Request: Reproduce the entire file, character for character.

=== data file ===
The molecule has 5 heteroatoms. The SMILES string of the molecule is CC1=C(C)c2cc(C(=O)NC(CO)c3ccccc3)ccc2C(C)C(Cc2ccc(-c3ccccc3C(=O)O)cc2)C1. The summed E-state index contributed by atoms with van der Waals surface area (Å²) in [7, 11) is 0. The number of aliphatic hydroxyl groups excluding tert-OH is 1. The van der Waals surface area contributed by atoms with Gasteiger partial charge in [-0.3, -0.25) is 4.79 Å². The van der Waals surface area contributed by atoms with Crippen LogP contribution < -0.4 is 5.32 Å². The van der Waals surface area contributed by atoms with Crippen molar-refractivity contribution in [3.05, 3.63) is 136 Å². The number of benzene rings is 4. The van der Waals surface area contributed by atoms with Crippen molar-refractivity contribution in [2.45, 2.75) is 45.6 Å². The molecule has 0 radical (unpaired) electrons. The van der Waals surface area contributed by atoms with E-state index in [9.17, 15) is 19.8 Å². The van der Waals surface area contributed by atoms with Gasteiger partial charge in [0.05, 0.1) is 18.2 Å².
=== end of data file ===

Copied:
The molecule has 5 heteroatoms. The SMILES string of the molecule is CC1=C(C)c2cc(C(=O)NC(CO)c3ccccc3)ccc2C(C)C(Cc2ccc(-c3ccccc3C(=O)O)cc2)C1. The summed E-state index contributed by atoms with van der Waals surface area (Å²) in [7, 11) is 0. The number of aliphatic hydroxyl groups excluding tert-OH is 1. The van der Waals surface area contributed by atoms with Gasteiger partial charge in [-0.3, -0.25) is 4.79 Å². The van der Waals surface area contributed by atoms with Crippen LogP contribution < -0.4 is 5.32 Å². The van der Waals surface area contributed by atoms with Crippen molar-refractivity contribution in [3.05, 3.63) is 136 Å². The number of benzene rings is 4. The van der Waals surface area contributed by atoms with Crippen molar-refractivity contribution in [2.45, 2.75) is 45.6 Å². The molecule has 0 radical (unpaired) electrons. The van der Waals surface area contributed by atoms with E-state index in [9.17, 15) is 19.8 Å². The van der Waals surface area contributed by atoms with Gasteiger partial charge in [0.05, 0.1) is 18.2 Å².